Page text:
Presenters: Brian Cummings, MD, Associate Chief Quality Officer, Massachusetts General Hospital; Jana Deen, RN, JD, Senior Director, Patient Safety, Massachusetts General Hospital; Elizabeth Mort, MD, MPH, Senior Vice President, Quality and Safety, Massachusetts General Hospital; Merranda Logan, MD, MPH, Assistant Chief Quality Officer, Massachusetts General Hospital

Certified Professional in Patient Safety (CPPS) Review Course

Certified Professional in Patient Safety (CPPS) Review Course

This session is being offered to experienced patient safety professionals who plan to take the Certified Professional in Patient Safety (CPPS) exam. This course can help participants prepare for the exam by reviewing domain content areas and test-taking strategies.

After this presentation, you will be able to:

  • Discuss in depth the five patient safety domains, following the exam content outline
  • Discuss patient safety scenario examples like actual exam questions
  • Assess your own level of preparedness for the exam and address additional areas for self-study

Presenters: Janine Carpenter, Director of Programs, IHI; Judy Milne, RN, MSN, CPHQ, CPPS, Patient Safety Officer, Duke University Medical Center; Kenneth Rothfield, MD, MBA, CPE, CPPS, Chief Medical and Quality Officer, Saint Vincent's Medical Center; Dot Snow, MPH, CPPS, Director, National Risk Management and Patient Safety, Kaiser Permanente National Patient Care Services; Karen Garvey, BSN, MPA/HCA, CPHRM, CPPS, Vice President, Parkland Health and Hospital System; Katherine Rowbotham, Project Manager, IHI

Addressing the "Untouchables": The Case of Dr. X

Addressing the "Untouchables": The Case of Dr. X

What do you do with Dr. X, a professional who persistently undermines your safety culture even after he's been made aware that he stands out? Sometimes these individuals seem recalcitrant and "untouchable" for a variety of reasons. Through case-based learning and simulated encounters, we will provide a toolkit for promoting safety culture by addressing Dr. X's behaviors in ways that maximize the probability of success.

After this presentation, you will be able to:

  • Identify the critical infrastructure needed to support sustained accountability for individuals who fail to self-regulate
  • Utilize a toolkit for developing and implementing corrective action plans under authority
  • Develop skills in having conversations with individuals who fail to self-regulate

Presenters: Gerald Hickson, MD, Senior Vice President, Director, Quality, Safety, and Risk Prevention, Vanderbilt University; William Cooper, MD, MPH, Professor and Director, Vanderbilt Center for Patient and Professional Advocacy, Vanderbilt University School of Medicine

Communication and Resolution: The Massachusetts Experience

Communication and Resolution: The Massachusetts Experience

Members of the Massachusetts Alliance for Communication and Resolution (MACRMI) will teach attendees how to implement Communication, Apology, and Resolution (CARe) programs for adverse events in their facilities, discuss results of the three-year pilot study completed in six Massachusetts hospitals, and share practical lessons learned. Attendees will also learn about the value of a multi-stakeholder alliance in supporting and spreading these CARe programs and creating resources to build and sustain programs at low cost.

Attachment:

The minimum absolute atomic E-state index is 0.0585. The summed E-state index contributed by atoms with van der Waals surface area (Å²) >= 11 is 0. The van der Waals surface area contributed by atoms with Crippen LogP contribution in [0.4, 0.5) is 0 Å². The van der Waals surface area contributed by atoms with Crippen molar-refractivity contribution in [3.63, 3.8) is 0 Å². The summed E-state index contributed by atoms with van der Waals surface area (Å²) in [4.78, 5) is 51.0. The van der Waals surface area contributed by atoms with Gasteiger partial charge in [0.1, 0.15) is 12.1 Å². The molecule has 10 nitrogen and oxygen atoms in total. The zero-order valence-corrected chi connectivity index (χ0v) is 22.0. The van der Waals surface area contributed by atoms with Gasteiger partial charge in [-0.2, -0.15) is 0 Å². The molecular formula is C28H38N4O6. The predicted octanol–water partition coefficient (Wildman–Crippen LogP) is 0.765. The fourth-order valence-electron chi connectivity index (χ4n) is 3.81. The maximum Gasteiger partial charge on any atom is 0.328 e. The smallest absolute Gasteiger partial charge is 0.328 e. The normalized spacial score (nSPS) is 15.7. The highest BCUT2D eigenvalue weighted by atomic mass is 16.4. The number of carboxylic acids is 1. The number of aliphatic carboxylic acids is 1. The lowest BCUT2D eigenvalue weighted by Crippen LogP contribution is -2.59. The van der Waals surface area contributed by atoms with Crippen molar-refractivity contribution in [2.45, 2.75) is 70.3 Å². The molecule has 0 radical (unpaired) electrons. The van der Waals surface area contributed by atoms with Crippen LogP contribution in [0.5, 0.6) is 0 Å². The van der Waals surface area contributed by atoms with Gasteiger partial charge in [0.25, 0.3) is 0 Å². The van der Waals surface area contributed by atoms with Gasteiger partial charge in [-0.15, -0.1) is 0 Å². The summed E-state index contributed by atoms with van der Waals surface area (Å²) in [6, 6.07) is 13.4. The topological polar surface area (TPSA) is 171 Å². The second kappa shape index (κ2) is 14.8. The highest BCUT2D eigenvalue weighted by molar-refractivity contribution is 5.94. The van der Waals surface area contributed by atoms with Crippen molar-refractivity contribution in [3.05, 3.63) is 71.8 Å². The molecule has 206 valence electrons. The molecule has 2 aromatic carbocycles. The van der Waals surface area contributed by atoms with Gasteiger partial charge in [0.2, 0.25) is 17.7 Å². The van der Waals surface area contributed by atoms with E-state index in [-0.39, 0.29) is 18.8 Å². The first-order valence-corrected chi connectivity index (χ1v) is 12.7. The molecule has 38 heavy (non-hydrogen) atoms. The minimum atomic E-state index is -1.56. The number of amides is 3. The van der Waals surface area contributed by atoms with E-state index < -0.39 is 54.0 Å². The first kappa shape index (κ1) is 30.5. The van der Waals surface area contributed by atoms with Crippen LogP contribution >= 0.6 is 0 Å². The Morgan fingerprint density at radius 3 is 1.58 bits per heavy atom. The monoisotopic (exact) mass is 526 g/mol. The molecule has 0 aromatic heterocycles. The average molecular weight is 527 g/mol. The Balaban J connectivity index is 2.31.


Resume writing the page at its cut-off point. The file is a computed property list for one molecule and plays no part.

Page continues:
After this presentation, you will be able to:

  • Understand the merits of a CARe program and the data that supports its implementation
  • Identify the elements necessary for sustaining a successful CARe program and the challenges to be aware of over time

Presenters: Allen Kachalia, MD, JD, Chief Quality Officer and Vice President, Quality and Safety, Brigham and Women's Hospital; Patricia Folcarelli, RN, PhD, Interim Vice President of Health Care Quality, Beth Israel Deaconess Medical Center; Melinda Van Niel, MBA, CPHRM, Project Manager, Beth Israel Deaconess Medical Center; Evan Benjamin, MD, Senior Vice President, Quality and Population Health, Baystate Health

The Army Medicine RESET: Hospitals Do Fly

The Army Medicine RESET: Hospitals Do Fly

The aviation and occupational safety industries provide suitable models for centralized safety oversight with regard to data collection and analysis, accident investigation, and safety messaging. Army Medicine aims to replicate their success by establishing a medical incident investigation capability to study the root causes of adverse patient safety events and spread lessons learned to other hospitals across Army Medicine. In this session, learn about Army Medicine's Root Cause Analysis Event Support and Engagement Team (RESET) and its progress in implementing a patient safety accident investigation program.

After this presentation, you will be able to:

  • Identify how Army Medicine's RESET deploys to study sentinel events in its medical and dental treatment facilities
  • Describe how the Army Medicine RESET contributes to high reliability within the Army Medicine enterprise

Presenter: Stephen Yoest, MD, MHA, Director, USA MEDCOM Quality and Safety Center, US Army Medical Command

Deprescribing: Importing Innovations from Outside the US

Deprescribing: Importing Innovations from Outside the US

Clinical guidelines specify when medications should be started but rarely indicate when or how they should be stopped. An innovation from Ottawa demonstrated a systematic and adaptable process for developing and implementing guidelines for clinicians to discontinue unnecessary or inappropriate medications. Three US-based health systems will share their outcomes, barriers, and successes putting deprescribing into practice. You will advance your learning using their experiences and begin to develop a plan to test the innovation.

After this presentation, you will be able to:

  • Understand the barriers and enablers to implementing deprescribing in primary care and long-term care settings
  • Begin to develop a plan for testing deprescribing in your health system